Home / Science / The Chinese probe linked to Mars returns a self-portrait from deep space: Spaceflight Now

The Chinese probe linked to Mars returns a self-portrait from deep space: Spaceflight Now



A camera ejected from the Chinese spacecraft Tianwen 1 on its way to Mars captured this view of the probe in deep space. Credit: China National Space Administration

The Chinese space agency has released images captured by a small camera ejected from the country’s first spacecraft headed to Mars, showing the probe in deep space as it approaches halfway through its seven-month journey from Earth to the Red Planet.

Images released by the China National Space Administration on October 1 show the Tianwen 1 probe traveling through the darkness of space. Tianwen deployed a small camera to take the self-portrait as it rolled off the mothership.

Two wide-angle lenses on the deployable camera were programmed for one image per second. The images were relayed to Tianwen via a wireless radio link, then transferred back to ground teams in China.

In the images, the wings of the Tianwen 1 solar panel and the dish-shaped high-gain communications antenna are clearly visible. The white section of the spacecraft is the mission’s entrance module and heat shield, which contains a Chinese rover designed to land on Mars and explore the surface.

There is also a red Chinese flag visible on the spacecraft. The images were released to coincide with China’s National Day, which marks the 71st anniversary of the Communist rule.

The Tianwen 1 robotic spacecraft launched on July 23 on a Long March 5 rocket, the most powerful launcher in the Chinese fleet. So far, the spacecraft has performed two mid-course correction maneuvers to fine-tune its path to Mars, preparing a critical burn to enter orbit the Red Planet in February.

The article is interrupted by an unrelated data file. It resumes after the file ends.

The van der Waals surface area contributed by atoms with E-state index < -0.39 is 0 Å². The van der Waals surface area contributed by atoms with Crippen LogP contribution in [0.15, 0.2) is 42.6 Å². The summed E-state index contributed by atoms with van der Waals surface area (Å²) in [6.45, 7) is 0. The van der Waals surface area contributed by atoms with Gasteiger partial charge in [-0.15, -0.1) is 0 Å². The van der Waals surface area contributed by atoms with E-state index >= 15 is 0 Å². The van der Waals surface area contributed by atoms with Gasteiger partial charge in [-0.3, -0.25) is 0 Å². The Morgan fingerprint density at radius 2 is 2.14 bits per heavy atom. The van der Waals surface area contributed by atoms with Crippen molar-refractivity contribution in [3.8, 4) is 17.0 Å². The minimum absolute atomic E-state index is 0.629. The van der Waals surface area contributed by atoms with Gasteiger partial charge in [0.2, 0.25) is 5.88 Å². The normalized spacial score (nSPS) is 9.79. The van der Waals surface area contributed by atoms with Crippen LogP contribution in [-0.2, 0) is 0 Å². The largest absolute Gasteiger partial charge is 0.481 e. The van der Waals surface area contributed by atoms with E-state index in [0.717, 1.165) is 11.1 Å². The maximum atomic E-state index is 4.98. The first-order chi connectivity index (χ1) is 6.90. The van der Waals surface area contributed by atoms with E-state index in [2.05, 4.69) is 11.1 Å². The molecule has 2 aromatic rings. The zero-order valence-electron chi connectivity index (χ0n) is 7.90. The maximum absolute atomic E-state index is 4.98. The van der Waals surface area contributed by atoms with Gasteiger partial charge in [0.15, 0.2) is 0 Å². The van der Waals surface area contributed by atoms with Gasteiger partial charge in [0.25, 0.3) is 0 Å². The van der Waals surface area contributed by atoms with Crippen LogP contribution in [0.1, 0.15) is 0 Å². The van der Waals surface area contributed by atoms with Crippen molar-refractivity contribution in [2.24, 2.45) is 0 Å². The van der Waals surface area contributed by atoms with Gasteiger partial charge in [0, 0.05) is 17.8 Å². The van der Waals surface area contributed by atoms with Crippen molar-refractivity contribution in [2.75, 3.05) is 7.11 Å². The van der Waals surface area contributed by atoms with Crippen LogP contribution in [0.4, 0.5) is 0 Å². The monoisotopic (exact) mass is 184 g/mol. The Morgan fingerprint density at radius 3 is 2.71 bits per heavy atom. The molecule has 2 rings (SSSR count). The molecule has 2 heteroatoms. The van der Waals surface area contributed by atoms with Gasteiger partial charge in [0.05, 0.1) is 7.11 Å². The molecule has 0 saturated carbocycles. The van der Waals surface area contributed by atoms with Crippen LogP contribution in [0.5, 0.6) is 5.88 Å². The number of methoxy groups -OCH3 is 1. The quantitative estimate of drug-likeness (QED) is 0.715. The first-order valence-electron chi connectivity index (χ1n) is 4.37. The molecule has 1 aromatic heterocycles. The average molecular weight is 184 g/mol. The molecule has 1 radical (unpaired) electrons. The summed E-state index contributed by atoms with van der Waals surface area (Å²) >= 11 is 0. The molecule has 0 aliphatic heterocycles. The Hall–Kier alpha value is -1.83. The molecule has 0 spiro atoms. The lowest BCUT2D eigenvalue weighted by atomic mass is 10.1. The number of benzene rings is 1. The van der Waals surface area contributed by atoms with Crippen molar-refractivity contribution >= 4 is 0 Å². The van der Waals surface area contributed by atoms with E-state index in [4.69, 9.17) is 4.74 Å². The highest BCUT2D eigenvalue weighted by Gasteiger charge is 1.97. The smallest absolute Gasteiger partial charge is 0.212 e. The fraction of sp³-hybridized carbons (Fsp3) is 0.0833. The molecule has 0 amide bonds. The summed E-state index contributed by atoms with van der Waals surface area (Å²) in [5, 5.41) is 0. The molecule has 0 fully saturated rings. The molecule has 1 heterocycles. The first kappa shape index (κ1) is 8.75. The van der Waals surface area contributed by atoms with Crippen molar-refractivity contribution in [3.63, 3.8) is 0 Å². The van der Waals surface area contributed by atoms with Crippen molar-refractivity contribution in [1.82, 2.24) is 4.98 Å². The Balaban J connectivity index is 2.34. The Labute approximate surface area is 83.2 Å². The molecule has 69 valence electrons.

A camera ejected from the Chinese spacecraft Tianwen 1 on its way to Mars captured this view of the probe in deep space. Credit: China National Space Administration

Once in orbit, the Tianwen 1 probe will survey candidate landing sites for two to three months before releasing the lander and rover to enter the Martian atmosphere.

If China carries out these feats according to plan, it will make China the third country to perform a soft landing on Mars – after the Soviet Union and the United States – and the second country to drive a robotic rover to the Red Planet.

The Tianwen 1 orbiter, which will continue its mission after releasing the lander and rover, is designed to run for at least one Martian year, or about two years on Earth. The solar-powered rover, equipped with six wheels for mobility, has a life expectancy of at least 90 days, Chinese officials said.

Chinese scientists say the Tianwen 1 mission will conduct a global survey of Mars, measuring soil and rock composition, looking for signs of buried water ice, and studying the Martian magnetosphere and atmosphere. The orbiter and rover will also observe Martian time and probe the internal structure of Mars.

The Tianwen 1 mission is one of three spacecraft currently en route to Mars. NASA’s Perseverance rover and the UAE-developed Hope orbiter were also launched in July and are well on their way to Mars in February.

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Follow Stephen Clark on Twitter: @ StephenClark1.




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